Structure is about working with our brains. This happens by being aware that unconscious and automatic thinking can lead to suboptimal outcomes, and next, doing something about it. As Kay pointed out, “…situations drive behavior, and you as a manager need to put those situations in place that are going to drive the behavior you want.” Softening the effects of unconscious bias requires intention, and structure is a great way to drive results intentionally.
Structure and autonomy aren’t mutually exclusive
“What the research shows, and has shown for decades and decades, even outside of this context, is that people are far more influenced by immediate guides, structure than they would be by what you think is their personality [or] values.” Instead, “What you put in front of them and what you make a priority and what norms look like really dictate behavior far more than anything else.”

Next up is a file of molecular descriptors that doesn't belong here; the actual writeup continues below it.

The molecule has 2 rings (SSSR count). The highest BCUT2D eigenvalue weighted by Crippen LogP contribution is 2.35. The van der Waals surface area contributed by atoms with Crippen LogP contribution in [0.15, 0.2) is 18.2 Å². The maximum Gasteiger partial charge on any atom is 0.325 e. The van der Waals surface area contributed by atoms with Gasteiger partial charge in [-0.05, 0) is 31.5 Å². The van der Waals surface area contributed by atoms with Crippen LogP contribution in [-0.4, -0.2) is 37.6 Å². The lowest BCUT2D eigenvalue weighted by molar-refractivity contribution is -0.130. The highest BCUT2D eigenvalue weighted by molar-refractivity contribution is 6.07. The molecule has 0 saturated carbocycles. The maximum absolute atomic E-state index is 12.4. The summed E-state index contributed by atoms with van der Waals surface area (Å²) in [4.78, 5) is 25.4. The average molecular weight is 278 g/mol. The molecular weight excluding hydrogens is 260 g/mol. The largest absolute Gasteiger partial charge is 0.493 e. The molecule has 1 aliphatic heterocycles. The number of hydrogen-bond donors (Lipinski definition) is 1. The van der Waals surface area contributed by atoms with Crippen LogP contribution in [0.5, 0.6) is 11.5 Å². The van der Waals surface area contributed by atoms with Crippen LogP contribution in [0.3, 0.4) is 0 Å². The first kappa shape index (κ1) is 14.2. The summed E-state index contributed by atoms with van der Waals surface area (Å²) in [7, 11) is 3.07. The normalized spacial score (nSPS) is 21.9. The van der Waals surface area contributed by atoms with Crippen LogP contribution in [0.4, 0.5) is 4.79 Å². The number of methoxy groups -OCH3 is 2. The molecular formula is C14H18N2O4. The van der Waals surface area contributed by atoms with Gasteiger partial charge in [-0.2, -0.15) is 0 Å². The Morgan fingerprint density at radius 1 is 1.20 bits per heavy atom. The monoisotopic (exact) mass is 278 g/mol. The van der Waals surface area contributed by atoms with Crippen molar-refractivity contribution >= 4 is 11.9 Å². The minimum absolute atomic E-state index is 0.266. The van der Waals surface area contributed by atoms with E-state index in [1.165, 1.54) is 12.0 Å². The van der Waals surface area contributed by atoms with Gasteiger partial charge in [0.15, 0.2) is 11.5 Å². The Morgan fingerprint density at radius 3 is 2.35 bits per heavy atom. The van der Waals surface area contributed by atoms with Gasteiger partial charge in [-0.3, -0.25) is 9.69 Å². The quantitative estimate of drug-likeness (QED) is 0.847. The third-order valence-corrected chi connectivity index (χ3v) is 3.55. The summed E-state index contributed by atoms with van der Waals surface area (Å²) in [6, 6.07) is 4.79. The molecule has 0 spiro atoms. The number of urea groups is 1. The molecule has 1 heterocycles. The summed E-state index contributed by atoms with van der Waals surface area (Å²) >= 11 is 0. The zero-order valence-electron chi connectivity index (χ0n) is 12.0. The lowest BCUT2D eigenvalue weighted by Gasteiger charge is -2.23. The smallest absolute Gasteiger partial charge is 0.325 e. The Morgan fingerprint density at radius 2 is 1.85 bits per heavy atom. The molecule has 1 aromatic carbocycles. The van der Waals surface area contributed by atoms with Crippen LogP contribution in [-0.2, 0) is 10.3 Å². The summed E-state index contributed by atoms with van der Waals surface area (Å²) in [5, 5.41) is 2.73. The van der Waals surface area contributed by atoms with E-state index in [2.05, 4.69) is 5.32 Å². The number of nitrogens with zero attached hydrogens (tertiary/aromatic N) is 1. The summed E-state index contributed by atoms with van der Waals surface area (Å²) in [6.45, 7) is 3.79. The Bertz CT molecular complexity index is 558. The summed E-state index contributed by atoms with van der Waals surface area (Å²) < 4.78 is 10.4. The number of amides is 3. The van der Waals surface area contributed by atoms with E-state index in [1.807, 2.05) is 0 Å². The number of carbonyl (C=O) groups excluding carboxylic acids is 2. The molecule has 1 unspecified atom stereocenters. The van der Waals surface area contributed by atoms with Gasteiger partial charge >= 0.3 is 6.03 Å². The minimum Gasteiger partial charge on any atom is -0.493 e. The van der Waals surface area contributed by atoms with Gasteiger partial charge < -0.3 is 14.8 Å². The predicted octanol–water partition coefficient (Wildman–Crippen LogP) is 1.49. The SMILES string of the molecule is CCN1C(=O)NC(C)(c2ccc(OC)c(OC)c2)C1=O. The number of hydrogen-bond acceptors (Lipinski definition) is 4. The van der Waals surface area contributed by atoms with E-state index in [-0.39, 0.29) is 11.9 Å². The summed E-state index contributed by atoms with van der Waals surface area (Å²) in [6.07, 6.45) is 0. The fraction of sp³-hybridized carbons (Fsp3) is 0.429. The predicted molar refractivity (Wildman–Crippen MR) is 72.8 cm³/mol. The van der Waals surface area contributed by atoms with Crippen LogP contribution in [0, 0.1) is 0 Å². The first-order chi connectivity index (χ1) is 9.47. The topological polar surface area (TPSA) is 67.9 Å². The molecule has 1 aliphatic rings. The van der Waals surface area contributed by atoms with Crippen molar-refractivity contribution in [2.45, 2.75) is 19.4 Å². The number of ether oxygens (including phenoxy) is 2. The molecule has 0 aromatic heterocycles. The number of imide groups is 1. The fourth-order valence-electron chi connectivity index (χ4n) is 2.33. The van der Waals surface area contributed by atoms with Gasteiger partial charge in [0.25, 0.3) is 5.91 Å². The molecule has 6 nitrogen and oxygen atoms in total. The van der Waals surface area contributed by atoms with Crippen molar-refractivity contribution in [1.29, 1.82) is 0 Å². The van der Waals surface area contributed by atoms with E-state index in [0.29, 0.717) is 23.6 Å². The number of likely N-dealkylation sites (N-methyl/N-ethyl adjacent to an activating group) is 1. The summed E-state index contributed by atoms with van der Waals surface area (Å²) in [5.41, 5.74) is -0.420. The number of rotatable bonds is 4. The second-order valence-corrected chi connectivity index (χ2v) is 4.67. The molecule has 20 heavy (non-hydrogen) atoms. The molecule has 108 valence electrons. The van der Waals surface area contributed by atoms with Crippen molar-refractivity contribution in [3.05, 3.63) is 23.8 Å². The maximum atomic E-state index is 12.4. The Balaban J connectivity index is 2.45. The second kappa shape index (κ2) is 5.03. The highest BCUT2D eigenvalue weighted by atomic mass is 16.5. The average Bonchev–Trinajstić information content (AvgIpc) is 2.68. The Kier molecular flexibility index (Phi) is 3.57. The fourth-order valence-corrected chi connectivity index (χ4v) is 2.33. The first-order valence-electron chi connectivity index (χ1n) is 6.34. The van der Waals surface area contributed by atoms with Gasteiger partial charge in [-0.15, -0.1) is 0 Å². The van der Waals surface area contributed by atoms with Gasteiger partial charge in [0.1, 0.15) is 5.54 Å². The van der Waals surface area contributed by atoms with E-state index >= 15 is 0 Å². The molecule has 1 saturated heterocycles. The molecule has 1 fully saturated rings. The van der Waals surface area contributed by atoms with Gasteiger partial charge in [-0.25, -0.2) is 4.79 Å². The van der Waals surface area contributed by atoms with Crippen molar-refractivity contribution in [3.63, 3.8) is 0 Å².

Why might some companies feel hesitant to introduce structure into their hiring and business practices?
Dr. Kay explained that “[Managers] might be a little concerned that as they put these processes into place, their employees are going to feel like, ‘where’s my autonomy and where did it all go?’, when in fact, the research shows that people actually really appreciate this.”
Kay describes how individuals can feel stressed or overwhelmed when faced with too much uncertainty. Guides serve to narrow the uncertainty and can help ease some of the complexity around a decision.
What is motivated reasoning?